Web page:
(1865 - 1943)
George Brandt Bridgman was active/lived in New York / Canada. George Bridgman is known for portrait and figure painting, life drawing, teaching.
Biography from the Archives of askART
George Brandt Bridgman, born in Canada, was a prominent teacher of figure drawing and anatomy at the Art Students League in New York City. He is remembered much more for his teaching and writing on anatomy than for his painting.
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As a young artist, he went through academic training, well suited to his temperament, under the painter and sculptor Jean Leon Gerome (1824-1904) at Ecole des Beaux Arts Paris. He also studied with Gustave Boulanger.(1824-1888). The French academy required a course of rigorous study including drawing from the cast or model, the study of anatomy, and rigid exercises in perspective. This training was well suited to Bridgman's temperament.
As time passed Bridgman developed his own methods and departed from the French Neo-Classic traditions of his French Academy. Bridgman's virtuoso style incorporated a Baroque style line that remotely resembled influences of Michelangelo.
At the Art Students League, Bridgman specialized in lecturing on anatomy. He emphasized the need for the young artist to acquire skills that would enable him or her to render the human figure in a realistic manor. He demonstrated his methods and with just a few strokes of his brush, could deftly show interlocking masses that amplified bulk forms to emphasize movement. Norman Rockwell stated that Bridgman taught him a rigorous series of technical skills that he used throughout his life.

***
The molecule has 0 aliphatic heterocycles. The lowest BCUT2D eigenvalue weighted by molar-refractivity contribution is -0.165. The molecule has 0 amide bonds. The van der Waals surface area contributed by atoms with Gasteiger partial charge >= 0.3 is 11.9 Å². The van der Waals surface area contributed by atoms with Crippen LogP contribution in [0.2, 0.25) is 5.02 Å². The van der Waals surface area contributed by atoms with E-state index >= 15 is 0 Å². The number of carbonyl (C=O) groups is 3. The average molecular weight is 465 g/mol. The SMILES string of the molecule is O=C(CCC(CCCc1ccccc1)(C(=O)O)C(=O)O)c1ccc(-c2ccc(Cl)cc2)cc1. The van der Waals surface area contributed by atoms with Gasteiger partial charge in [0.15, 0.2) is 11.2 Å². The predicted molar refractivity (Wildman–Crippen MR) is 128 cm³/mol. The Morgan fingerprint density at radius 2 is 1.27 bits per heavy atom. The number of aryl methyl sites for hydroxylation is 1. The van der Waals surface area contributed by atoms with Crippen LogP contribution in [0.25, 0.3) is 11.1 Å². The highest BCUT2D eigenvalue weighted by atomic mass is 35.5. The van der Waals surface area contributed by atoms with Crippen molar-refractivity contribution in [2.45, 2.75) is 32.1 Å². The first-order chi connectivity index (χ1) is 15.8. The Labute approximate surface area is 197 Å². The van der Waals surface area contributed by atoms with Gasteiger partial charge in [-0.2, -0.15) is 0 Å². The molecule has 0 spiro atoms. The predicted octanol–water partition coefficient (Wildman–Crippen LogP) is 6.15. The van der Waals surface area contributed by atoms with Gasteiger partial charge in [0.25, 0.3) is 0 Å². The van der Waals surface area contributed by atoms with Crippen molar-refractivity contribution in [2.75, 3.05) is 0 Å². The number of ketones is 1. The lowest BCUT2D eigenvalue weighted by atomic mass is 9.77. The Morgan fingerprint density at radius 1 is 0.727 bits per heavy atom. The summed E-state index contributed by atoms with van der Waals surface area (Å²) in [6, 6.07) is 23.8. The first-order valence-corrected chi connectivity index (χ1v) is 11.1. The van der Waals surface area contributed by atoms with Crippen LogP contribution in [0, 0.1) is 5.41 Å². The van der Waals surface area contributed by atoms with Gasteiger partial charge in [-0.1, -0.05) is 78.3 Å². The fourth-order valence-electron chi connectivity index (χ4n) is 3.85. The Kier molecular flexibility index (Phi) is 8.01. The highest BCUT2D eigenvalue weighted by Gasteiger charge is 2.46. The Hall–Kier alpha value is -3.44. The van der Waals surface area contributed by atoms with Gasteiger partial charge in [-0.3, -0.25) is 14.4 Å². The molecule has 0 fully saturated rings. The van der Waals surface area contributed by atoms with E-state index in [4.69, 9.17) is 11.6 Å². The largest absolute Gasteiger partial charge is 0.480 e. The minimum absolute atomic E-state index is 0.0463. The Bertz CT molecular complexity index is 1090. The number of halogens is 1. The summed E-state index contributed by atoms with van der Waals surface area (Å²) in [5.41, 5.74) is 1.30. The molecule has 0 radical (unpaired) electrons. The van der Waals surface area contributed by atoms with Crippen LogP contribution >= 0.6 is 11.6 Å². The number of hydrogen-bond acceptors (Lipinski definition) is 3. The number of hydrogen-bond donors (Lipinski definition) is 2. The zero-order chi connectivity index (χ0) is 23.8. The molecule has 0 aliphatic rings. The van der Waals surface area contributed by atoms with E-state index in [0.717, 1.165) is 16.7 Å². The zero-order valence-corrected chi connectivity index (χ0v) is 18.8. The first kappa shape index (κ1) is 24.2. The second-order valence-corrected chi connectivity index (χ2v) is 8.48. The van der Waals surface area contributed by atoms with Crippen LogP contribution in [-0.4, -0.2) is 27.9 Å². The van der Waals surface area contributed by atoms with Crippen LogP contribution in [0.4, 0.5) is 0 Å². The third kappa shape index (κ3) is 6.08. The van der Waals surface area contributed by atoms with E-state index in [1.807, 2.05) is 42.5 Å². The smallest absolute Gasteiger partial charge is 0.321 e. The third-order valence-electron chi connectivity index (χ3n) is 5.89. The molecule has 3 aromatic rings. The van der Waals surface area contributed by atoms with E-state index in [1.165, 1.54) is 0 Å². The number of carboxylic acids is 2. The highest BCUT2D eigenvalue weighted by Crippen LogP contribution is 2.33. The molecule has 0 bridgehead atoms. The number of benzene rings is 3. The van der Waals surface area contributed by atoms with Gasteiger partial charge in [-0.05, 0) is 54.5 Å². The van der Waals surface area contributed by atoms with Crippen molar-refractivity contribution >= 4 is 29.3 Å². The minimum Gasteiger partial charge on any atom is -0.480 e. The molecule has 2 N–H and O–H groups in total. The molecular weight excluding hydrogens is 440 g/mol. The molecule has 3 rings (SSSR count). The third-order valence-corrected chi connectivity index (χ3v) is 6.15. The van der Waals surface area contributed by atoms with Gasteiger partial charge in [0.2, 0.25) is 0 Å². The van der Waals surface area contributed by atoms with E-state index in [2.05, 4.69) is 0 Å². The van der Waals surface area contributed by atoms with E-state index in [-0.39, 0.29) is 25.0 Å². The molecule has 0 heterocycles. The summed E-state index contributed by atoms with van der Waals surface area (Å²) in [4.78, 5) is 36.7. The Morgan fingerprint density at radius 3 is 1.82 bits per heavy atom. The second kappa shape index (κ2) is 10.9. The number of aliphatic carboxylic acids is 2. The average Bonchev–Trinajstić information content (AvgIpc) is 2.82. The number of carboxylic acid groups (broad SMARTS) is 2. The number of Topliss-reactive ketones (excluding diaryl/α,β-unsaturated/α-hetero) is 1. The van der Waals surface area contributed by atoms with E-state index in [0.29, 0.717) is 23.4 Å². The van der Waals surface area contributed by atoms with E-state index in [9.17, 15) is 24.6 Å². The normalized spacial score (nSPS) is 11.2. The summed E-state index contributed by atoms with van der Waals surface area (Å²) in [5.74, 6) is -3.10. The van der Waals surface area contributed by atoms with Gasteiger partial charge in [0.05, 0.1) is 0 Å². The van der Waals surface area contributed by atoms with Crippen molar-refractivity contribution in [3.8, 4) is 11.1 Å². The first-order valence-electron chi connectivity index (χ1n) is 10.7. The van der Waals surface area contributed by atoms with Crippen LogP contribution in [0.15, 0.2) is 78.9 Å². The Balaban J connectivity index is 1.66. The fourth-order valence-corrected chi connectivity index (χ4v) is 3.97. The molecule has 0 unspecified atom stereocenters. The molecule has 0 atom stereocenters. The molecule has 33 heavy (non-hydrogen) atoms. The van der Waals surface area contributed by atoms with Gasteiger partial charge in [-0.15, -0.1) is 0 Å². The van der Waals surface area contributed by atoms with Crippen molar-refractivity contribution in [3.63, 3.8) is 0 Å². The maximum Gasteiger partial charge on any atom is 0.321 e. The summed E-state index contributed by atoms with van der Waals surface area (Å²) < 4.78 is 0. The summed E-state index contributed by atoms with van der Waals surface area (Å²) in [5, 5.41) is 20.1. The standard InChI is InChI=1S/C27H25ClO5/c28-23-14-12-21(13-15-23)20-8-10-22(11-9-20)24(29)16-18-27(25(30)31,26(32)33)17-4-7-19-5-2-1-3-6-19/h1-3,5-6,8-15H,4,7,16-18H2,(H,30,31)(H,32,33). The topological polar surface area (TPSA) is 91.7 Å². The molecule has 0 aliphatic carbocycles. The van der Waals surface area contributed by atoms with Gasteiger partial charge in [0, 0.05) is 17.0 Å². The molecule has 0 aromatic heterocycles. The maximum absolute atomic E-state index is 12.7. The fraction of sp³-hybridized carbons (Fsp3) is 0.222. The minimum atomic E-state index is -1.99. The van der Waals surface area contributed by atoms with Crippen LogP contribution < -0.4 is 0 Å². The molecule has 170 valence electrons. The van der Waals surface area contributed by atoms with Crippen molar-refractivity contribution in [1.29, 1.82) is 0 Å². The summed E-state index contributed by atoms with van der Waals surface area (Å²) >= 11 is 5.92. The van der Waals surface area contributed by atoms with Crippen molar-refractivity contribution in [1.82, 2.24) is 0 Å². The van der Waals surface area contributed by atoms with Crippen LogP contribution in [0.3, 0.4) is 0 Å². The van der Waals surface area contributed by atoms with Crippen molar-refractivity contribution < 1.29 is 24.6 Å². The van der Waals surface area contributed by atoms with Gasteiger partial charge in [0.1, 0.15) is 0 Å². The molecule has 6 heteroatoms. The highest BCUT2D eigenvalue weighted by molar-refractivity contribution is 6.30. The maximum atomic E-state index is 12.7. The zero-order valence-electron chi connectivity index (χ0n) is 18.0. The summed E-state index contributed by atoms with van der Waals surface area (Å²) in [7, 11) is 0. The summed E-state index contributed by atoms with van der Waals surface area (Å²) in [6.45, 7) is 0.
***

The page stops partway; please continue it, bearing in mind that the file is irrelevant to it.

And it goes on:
There are many student accounts of this gentleman instructor dressed in a dark vested suit complete with watch fob. He would enter the class, select a student drawing, and then re-draw or correct over the ghost image. Some of the instructors such as Robert Henri (1865-1929), also a teacher at the League, were opposed to this approach of altering student work.
George Bridgman authored and illustrated a series of drawing manuals that focused on various disciplines.
Some titles are as follows:
Bridgman's Complete Drawing From Life. The Book Of 100 Hands, The Human Machine, Constructive Anatomy, Heads Features and Faces.
Bridgman was responsible for training scores of famous illustrators and fine artists including Stan Drake, Frank Reilly, Norman Rockwell, Will Eisner, Emile Gruppe, Ella Mewhinney, and Mahonri Young.
Written and submitted March 2004 by Jim Kieley, Woodbury Ct.
His sources are Glenn Opitz, "Mantle Fielding's Guide to Painters and Sculptors" and
Bridgman's Dover Publications.
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